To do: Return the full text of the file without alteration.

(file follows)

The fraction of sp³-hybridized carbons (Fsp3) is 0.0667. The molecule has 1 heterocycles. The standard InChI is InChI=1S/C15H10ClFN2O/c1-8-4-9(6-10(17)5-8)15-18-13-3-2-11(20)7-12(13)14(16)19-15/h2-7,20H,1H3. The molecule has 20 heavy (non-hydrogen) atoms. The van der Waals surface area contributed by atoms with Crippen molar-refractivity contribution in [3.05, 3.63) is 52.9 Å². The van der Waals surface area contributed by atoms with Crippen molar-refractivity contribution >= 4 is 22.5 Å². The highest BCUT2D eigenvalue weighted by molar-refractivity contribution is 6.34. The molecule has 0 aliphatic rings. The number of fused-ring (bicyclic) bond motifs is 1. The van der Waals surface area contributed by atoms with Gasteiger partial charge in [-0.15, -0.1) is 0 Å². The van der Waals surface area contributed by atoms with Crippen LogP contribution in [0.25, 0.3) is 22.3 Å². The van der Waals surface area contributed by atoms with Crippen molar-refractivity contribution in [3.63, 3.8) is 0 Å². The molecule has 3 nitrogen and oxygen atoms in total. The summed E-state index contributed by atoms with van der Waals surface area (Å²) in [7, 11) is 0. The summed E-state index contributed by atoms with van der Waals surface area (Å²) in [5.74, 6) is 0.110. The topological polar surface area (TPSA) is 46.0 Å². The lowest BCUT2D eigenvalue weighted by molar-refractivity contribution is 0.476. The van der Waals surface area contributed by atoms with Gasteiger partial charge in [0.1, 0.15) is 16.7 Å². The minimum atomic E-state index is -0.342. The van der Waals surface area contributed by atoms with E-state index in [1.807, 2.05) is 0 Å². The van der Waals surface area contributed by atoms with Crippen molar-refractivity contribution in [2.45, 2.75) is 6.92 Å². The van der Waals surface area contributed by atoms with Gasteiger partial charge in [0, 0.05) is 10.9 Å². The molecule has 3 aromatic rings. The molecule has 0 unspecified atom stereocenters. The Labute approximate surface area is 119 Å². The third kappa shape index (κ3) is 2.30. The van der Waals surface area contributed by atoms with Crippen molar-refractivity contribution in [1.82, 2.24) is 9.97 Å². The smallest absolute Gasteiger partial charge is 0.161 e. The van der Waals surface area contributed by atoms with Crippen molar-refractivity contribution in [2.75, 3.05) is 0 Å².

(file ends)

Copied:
The fraction of sp³-hybridized carbons (Fsp3) is 0.0667. The molecule has 1 heterocycles. The standard InChI is InChI=1S/C15H10ClFN2O/c1-8-4-9(6-10(17)5-8)15-18-13-3-2-11(20)7-12(13)14(16)19-15/h2-7,20H,1H3. The molecule has 20 heavy (non-hydrogen) atoms. The van der Waals surface area contributed by atoms with Crippen molar-refractivity contribution in [3.05, 3.63) is 52.9 Å². The van der Waals surface area contributed by atoms with Crippen molar-refractivity contribution >= 4 is 22.5 Å². The highest BCUT2D eigenvalue weighted by molar-refractivity contribution is 6.34. The molecule has 0 aliphatic rings. The number of fused-ring (bicyclic) bond motifs is 1. The van der Waals surface area contributed by atoms with Gasteiger partial charge in [-0.15, -0.1) is 0 Å². The van der Waals surface area contributed by atoms with Crippen LogP contribution in [0.25, 0.3) is 22.3 Å². The van der Waals surface area contributed by atoms with Crippen molar-refractivity contribution in [3.63, 3.8) is 0 Å². The molecule has 3 nitrogen and oxygen atoms in total. The summed E-state index contributed by atoms with van der Waals surface area (Å²) in [7, 11) is 0. The summed E-state index contributed by atoms with van der Waals surface area (Å²) in [5.74, 6) is 0.110. The topological polar surface area (TPSA) is 46.0 Å². The lowest BCUT2D eigenvalue weighted by molar-refractivity contribution is 0.476. The van der Waals surface area contributed by atoms with Gasteiger partial charge in [0.1, 0.15) is 16.7 Å². The minimum atomic E-state index is -0.342. The van der Waals surface area contributed by atoms with E-state index in [1.807, 2.05) is 0 Å². The van der Waals surface area contributed by atoms with Crippen molar-refractivity contribution in [2.45, 2.75) is 6.92 Å². The van der Waals surface area contributed by atoms with Gasteiger partial charge in [0, 0.05) is 10.9 Å². The molecule has 3 aromatic rings. The molecule has 0 unspecified atom stereocenters. The Labute approximate surface area is 119 Å². The third kappa shape index (κ3) is 2.30. The van der Waals surface area contributed by atoms with Crippen molar-refractivity contribution in [1.82, 2.24) is 9.97 Å². The smallest absolute Gasteiger partial charge is 0.161 e. The van der Waals surface area contributed by atoms with Crippen molar-refractivity contribution in [2.75, 3.05) is 0 Å².